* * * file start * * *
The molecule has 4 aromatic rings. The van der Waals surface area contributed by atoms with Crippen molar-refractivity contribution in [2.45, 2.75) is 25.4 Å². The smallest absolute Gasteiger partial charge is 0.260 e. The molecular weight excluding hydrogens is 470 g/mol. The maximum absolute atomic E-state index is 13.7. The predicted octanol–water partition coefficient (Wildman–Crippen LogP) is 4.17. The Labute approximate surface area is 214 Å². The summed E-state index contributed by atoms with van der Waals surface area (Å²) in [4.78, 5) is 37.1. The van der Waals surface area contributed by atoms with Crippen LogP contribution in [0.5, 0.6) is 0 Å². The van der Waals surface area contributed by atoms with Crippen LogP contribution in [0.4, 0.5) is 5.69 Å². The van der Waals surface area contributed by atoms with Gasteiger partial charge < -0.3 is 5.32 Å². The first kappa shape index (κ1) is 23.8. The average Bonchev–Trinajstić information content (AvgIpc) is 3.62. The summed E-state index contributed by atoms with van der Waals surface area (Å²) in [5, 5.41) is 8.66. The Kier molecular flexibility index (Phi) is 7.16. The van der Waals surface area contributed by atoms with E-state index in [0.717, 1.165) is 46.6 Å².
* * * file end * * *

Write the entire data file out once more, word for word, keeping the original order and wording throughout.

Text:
The molecule has 4 aromatic rings. The van der Waals surface area contributed by atoms with Crippen molar-refractivity contribution in [2.45, 2.75) is 25.4 Å². The smallest absolute Gasteiger partial charge is 0.260 e. The molecular weight excluding hydrogens is 470 g/mol. The maximum absolute atomic E-state index is 13.7. The predicted octanol–water partition coefficient (Wildman–Crippen LogP) is 4.17. The Labute approximate surface area is 214 Å². The summed E-state index contributed by atoms with van der Waals surface area (Å²) in [4.78, 5) is 37.1. The van der Waals surface area contributed by atoms with Crippen LogP contribution in [0.5, 0.6) is 0 Å². The van der Waals surface area contributed by atoms with Crippen LogP contribution in [0.4, 0.5) is 5.69 Å². The van der Waals surface area contributed by atoms with Gasteiger partial charge < -0.3 is 5.32 Å². The first kappa shape index (κ1) is 23.8. The average Bonchev–Trinajstić information content (AvgIpc) is 3.62. The summed E-state index contributed by atoms with van der Waals surface area (Å²) in [5, 5.41) is 8.66. The Kier molecular flexibility index (Phi) is 7.16. The van der Waals surface area contributed by atoms with E-state index in [0.717, 1.165) is 46.6 Å².